When most folks think of Yellowstone National Park they think of grizzly bears and the Old Faithful geyser. It is so much more than that! Not only is Yellowstone a super-volcano, it is also a super wildlife, fish and floral habitat. The views are unparalleled, which is why you will see people from all corners of the globe when you visit Yellowstone. One of the best attributes of this family vacation staple is that it literally has something for all ages. The park is a huge loop -- therefore, much of the sights and wildlife can be seen from your vehicle if you have young children. For more active vacationers, there are miles of trails, backpacking opportunities and boardwalks that weave visitors through the thermal areas and geyser parks. Yellowstone is also home to over 290 waterfalls and the largest high altitude lake in North America. Yellowstone is truly an unforgettable and unique vacation experience.
The question to ask yourself when considering a visit to Glacier National Park is not what will you do, but what will you do first? Glacier Park is over a million acres of mountains, meadows, lakes and forests, making it home to an abundance of wildlife -- including bears, wolves and lynx. Going to The Sun Road provides travelers with one of the most unique and scenic driving experiences our country has to offer. Glacier National Park, with its rare scenery and glacier valleys, will provide long lasting family memories.
Few things pique human fascination like a maze of underground caverns made up of stalactites, stalagmites and columns. This intricate cave system, first discovered in 1892 (not by Lewis and Clark) is alive and well, and provides a one-of-a-kind family activity. Thanks to the vast improvements that have taken place over the years, visitors no longer have to stand on a wooden spiral staircase with a 90-foot drop over the side of it to enjoy this unusual ecosystem. This is one trip the kids are guaranteed to talk about for years to come.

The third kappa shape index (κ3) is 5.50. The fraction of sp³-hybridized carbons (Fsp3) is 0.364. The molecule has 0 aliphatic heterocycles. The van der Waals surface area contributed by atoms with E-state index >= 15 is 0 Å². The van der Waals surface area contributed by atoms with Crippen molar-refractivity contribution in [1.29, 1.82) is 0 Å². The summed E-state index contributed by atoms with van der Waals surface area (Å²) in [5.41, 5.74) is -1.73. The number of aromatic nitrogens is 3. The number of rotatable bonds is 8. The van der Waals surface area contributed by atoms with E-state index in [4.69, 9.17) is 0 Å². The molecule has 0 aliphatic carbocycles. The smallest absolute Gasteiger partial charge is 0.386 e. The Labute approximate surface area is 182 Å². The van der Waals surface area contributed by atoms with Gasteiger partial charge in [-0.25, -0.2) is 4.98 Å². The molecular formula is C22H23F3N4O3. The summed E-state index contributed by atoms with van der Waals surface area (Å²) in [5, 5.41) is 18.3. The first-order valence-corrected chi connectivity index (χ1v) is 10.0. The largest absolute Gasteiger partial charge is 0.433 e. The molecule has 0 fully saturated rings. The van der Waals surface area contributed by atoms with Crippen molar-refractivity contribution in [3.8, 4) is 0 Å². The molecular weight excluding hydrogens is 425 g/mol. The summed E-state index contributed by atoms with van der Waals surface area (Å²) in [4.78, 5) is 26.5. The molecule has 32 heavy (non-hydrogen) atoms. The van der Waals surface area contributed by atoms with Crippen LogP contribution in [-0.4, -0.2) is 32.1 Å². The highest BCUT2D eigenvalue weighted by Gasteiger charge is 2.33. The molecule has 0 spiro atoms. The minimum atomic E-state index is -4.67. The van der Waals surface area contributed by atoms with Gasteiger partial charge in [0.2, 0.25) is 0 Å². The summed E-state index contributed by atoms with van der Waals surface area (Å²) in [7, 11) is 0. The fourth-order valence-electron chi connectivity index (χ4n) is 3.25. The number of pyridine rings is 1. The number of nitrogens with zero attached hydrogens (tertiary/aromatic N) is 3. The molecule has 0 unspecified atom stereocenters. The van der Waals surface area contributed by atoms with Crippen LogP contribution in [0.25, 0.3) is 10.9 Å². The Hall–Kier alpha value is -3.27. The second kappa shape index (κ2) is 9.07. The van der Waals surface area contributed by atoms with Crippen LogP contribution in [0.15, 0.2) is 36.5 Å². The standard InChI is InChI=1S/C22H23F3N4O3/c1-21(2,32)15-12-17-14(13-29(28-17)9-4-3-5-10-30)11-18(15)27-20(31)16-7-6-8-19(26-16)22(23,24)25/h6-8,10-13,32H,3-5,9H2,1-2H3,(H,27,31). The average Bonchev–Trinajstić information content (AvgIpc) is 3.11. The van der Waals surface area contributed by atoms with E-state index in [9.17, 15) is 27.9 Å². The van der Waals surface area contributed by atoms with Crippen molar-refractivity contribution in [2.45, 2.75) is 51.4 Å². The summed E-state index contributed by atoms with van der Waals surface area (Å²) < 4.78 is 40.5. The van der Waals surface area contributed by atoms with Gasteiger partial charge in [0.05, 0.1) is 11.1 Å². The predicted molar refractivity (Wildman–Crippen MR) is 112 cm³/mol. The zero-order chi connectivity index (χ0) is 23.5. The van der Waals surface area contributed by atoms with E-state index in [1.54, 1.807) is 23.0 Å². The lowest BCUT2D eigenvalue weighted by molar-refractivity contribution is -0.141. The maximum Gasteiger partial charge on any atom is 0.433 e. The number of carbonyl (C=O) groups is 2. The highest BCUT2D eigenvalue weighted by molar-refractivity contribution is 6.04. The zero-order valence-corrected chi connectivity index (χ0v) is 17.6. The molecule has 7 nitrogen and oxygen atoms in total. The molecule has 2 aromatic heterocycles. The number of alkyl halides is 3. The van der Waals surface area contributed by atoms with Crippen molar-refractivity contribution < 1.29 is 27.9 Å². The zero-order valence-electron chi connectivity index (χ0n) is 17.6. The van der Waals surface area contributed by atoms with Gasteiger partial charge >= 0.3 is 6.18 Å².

Step back in time to the days of pioneers and gold rushes. When gold was discovered in Grasshopper Creek in 1862, 3,000 people rushed to what is now a deserted ghost town. More than 50 buildings line the main street, many of which are open for visitors to go through. Little kids love Bannack because it feels like life-size doll houses to them. If you're afraid big kids might be bored by Bannack, entice them with movies about the Old West and the pioneer spirit. You can also pique their interest with ghost stories -- they don't call old, deserted places "ghosts towns" for nothin'! Families will enjoy looking through the old school house and prison and imagining the people who came before them.
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